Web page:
Of course, some SRI advocates might object that the Timothy Plan is not an SRI fund at all, but belongs in the separate “faith-based” category along with other “Christian” and “Islamic” funds. But, ultimately, the intent of faith-based funds and other SRI funds is the same: To make money in investments that will help make the world a better place — as the investor sees it. KLD Research & Analytics, one of the foremost SRI research firms, defines a SRI research screen as “non-financial criterion that augments an investor's financial standards and reflects the investor's social, ethical or religious concerns.”

Morningstar now tracks 96 socially responsible funds that follow a variety of niche approaches. Religious funds typically avoid producers of tobacco and pornography. A growing number of green specialists emphasize companies involved in alternative energy. The funds have total assets of $47.6 billion, up from $21.8 billion in 2002.

Assembling the perfect SRI portfolio can be complex. While some investors in the category are the kinds of people who shop at Whole Foods and drive hybrid cars, many social shareholders defy easy categorization. “I have feminist clients and religious clients,” says Charles Sandmel, a financial advisor in Brookline, Mass., who is associated with First Affirmative Financial Network, an RIA that specializes in social investing. “My clients tend to be professionals and social workers rather than business owners, but their tastes run all over the map.”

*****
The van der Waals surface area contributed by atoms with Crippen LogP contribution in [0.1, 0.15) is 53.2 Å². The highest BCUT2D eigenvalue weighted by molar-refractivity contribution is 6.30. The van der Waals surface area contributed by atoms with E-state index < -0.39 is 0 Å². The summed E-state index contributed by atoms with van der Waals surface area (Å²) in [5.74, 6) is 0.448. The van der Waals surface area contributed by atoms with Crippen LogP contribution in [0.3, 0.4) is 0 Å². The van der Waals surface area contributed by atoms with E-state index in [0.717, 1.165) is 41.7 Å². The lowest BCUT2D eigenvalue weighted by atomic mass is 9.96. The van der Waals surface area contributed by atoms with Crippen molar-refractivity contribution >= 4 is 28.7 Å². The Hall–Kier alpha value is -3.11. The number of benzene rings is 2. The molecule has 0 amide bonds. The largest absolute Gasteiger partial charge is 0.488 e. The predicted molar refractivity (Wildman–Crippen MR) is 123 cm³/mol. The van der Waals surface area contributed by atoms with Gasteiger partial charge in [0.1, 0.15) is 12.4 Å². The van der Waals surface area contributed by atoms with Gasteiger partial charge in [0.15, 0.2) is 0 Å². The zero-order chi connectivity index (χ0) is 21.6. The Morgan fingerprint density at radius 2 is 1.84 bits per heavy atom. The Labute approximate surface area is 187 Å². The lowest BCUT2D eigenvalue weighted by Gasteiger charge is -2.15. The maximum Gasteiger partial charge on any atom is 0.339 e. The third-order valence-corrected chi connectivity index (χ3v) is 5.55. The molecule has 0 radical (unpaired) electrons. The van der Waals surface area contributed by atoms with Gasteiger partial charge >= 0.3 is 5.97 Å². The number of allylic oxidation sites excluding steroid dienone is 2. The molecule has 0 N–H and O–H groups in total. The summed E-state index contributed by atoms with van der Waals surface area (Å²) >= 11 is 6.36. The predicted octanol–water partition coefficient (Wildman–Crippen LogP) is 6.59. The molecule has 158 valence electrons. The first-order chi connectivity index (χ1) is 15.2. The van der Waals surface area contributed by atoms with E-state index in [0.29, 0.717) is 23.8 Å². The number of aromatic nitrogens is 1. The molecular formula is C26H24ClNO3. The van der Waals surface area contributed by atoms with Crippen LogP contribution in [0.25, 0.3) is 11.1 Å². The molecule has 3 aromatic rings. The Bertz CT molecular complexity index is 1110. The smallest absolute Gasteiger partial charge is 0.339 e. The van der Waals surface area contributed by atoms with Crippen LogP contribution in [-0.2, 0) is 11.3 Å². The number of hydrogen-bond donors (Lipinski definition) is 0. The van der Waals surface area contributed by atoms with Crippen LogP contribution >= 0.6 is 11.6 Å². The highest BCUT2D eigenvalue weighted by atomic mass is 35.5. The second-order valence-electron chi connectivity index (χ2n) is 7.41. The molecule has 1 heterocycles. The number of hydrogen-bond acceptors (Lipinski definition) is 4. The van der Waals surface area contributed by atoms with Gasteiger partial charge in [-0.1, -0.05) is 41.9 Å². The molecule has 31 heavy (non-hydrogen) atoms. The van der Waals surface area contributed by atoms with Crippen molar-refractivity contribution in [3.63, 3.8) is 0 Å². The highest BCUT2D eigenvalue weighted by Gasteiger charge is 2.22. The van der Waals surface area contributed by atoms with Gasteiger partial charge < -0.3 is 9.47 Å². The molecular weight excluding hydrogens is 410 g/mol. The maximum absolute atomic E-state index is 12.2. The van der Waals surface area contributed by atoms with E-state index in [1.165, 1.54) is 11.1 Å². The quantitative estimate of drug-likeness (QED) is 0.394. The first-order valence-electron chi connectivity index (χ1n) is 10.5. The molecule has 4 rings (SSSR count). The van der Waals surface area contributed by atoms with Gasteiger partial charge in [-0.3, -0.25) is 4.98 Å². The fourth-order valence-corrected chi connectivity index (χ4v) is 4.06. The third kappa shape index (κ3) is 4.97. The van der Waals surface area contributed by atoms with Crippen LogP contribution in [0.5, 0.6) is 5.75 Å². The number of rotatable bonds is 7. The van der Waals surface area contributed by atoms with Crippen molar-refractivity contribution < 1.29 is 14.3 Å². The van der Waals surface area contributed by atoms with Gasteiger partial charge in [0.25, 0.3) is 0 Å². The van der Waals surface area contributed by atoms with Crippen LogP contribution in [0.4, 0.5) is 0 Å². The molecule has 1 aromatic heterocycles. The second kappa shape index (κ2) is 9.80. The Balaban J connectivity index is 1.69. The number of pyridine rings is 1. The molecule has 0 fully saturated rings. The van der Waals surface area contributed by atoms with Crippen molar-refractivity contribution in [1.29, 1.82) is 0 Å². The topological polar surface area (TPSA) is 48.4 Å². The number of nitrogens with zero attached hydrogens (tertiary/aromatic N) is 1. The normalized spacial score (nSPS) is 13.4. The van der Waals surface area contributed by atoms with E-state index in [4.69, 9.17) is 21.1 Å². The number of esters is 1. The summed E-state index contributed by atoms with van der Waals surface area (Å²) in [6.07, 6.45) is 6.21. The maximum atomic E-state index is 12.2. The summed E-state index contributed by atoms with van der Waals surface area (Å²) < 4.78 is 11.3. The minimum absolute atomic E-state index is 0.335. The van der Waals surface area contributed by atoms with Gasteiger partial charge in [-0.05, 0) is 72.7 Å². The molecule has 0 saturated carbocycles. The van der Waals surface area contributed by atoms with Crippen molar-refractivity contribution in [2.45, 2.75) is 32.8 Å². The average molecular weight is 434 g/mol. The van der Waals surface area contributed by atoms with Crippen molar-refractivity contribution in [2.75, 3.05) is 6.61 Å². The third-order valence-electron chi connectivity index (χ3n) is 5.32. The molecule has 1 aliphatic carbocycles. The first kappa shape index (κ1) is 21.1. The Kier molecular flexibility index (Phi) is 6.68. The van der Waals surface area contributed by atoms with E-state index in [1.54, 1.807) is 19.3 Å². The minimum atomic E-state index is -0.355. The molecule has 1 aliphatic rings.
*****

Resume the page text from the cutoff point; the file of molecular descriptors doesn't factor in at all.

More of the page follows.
Some advisors with a heavy emphasis on socially responsible investing actually screen their own SRI clients. Take Jon Ellenbogen, a Wachovia Securities advisor and nine-year veteran who specializes in SRI. He won't take anybody whose beliefs he doesn't agree with. “I have had somebody who wanted to invest in abortion rights companies. I said that's not my expertise, that's not my area, but I can recommend an advisor who knows about that.” Most of Ellenbogen's clients are environmentalists. “Many of them drink and smoke, and so don't care about that [as a negative factor],” he says. But he avoids investors who are into green only because it's hot. “They'll be on to something else next year,” he says.